November 6th 1983

posted in: The way back | 1

Awoke early, + fixed ourselves, at Pauline’s behest, a simple but much appreciated breakfast of Rice Krispies + milk, toast + coffee.  Afterwards Ray, rather the worse for wear for his night of indulgence, suggested a trip up to the Craft Centre, 135 kms or so towards Goroka, + Pauline, whi gets out little enough, I imagine, agreed happily.  We, of course, were delighted, since we were by no means sure we would have been able to catch a PMV on a Sunday.  First, tho’, there was a brief trip to Burns Philp, one of the 2 dominant chain dept stores throughout PNG, primarily to fulfil Peter’s request + my own requirements by buying some shoes, but also to stock ourselves up with a few basic provisions.  The others all bought soft drinks, + this occasioned an ugly little scene.  Pauline was driving, + as we pulled out + swung round a corner, the opened bottle which she had rested on the space next to the gear-stick, toppled + spilt some of its contents.  It ws stupid of her, but Ray’s reaction was disproportionate: he yelled + swore at her.  It was both rude, being in front of guests, + degrading, being in front of their children.

The journey was pleasant, driving out from Lae towards the mountains towering before us, but a little uncomfortable, since I suspect Ray was repenting at leisure what he had offered in haste – a long + tiring trip.  It didn’t help that 2 of the kids were in sulky moods, + I was relieved when we finally turned into the centre.  By lucky co-incidence there was another ex-pat guy standing there in the car park, + it seemed he + Pauline knew each other, tho’ not well.  They established their connection, + she then asked him if he was going on to Mt Hagen, + whether he had room for 2 more – the answer to both was yes.  A lucky meeting for us indeed.  His name was Eddy, + we all went into the Centre to have a chat, + some coffee – they served excellent coffee.  Indeed, the whole place was a revelation to us – they had a vast array of the most varied assortment of crafts, both modern + traditional, + all of it of a very high standard indeed.  This was our opportunity to buy Ray + Pauline a present for all the troubles they had gone to over us, + we chose a small pot with a lid.  We deliberately avoided ethnic or traditional work, since they would know so much better than us what would be worth having, plus, of course, what they would already have.  We then took our leave of our old friends, + set off with our new.

Eddy was a travelling salesman.  At least, his title was marketing manager, but in fact he was, at least for the present, doing a rep’s job, selling clothes.  He would be in Hagen tonight, he told us, + tomorrow as well, + would then be slowly be working his way back to his home in Madang, if his timetable would suit us.  Which, we agreed, was a definite possibility.  We soon discovered Eddy to be a most congenial personality, + we soon found areas of sympathy.  He was a Londoner, but had lived for some years in Welwyn Garden City.  He had come to PNG purely to make money, with no sympathetic feeling towards the Nationals, but had now taken a new job with a cut in salary in order to be able to stay, + now found the native people warm + friendly.  His sense of humour + mine dovetailed very nicely – he even liked the new styles of music.  He did carry a gun in the front seat, it’s true, but he hastened to explain that it was for purely defensive purposes, that it fired a mixture of tear gas + chloroform, + that, on one of the only 2 occasions he had used it, he had knocked himself out, by firing it ahead of him, + then running smack into its cloud of gas.  On the other occasion tho’, it had effectively scared off some “rascals” who had barricaded the road.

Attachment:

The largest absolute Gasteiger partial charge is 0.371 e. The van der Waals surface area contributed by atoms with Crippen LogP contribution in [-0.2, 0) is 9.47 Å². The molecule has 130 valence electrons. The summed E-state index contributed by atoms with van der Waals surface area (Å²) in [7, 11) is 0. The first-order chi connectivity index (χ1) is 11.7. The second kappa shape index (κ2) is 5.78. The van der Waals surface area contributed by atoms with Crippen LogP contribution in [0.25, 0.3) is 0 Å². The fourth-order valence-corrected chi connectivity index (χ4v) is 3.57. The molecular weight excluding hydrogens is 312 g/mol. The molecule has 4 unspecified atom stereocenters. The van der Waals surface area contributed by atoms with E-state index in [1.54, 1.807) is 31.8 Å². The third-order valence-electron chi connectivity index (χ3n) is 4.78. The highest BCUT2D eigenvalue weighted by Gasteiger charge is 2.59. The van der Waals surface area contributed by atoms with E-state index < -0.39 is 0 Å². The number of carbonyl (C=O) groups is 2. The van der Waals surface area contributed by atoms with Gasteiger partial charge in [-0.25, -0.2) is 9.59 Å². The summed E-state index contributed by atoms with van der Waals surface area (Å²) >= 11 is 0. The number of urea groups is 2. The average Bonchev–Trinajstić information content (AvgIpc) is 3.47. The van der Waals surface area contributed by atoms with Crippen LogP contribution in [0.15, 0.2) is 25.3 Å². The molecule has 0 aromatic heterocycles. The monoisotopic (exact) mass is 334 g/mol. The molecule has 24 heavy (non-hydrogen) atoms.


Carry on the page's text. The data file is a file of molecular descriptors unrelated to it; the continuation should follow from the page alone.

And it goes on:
We arrived in Hagen a little before 6, + Eddy assured us we were more than welcome to share his motel room – he was confident the difference between a single + a double room would be a mere K5 or so.  We were then horrified when the lady at the motel told us the tariff was K20 per person for bed + breakfast.  Eddy was quite unperturbed, however, + signed us in.  He told us later that he would normally stay at the far more expensive hotel in town, that he was only staying here because he wanted to do business with the proprietress’s husband, that the company paid anyway, that it was on them.

Thus relieved, we went to dinner (for which he paid, our share anyway_ + had a pleasant if unexciting meal.  Eddy was quite in accord with us in purloining the individual jams etc left on the table, + was, all in all, splendid company.  In the evening we sat in the lounge, read + wrote, + watched the video, this latter being particularly unexciting.  Then, being kicked out at about 10, we retired to our room + chatted for a good while.

No, no pictures of Ray and Pauline, but no great loss there. In fact, it was a relief to have stumbled onto a far more congenial host, and not to have to bite one’s tonguer when referring to the local people. More ex-pat life, of course, though it did have its advantages, in terms of food and accommodation, certainly in this case.

  1. Pamela Blair

    It must have been so upsetting to witness Ray coming down so hard on Pauline. It makes me wonder if he did anything worse than verbal abuse when no one was around. Maybe your presence saved her from a slap “upside the head.”

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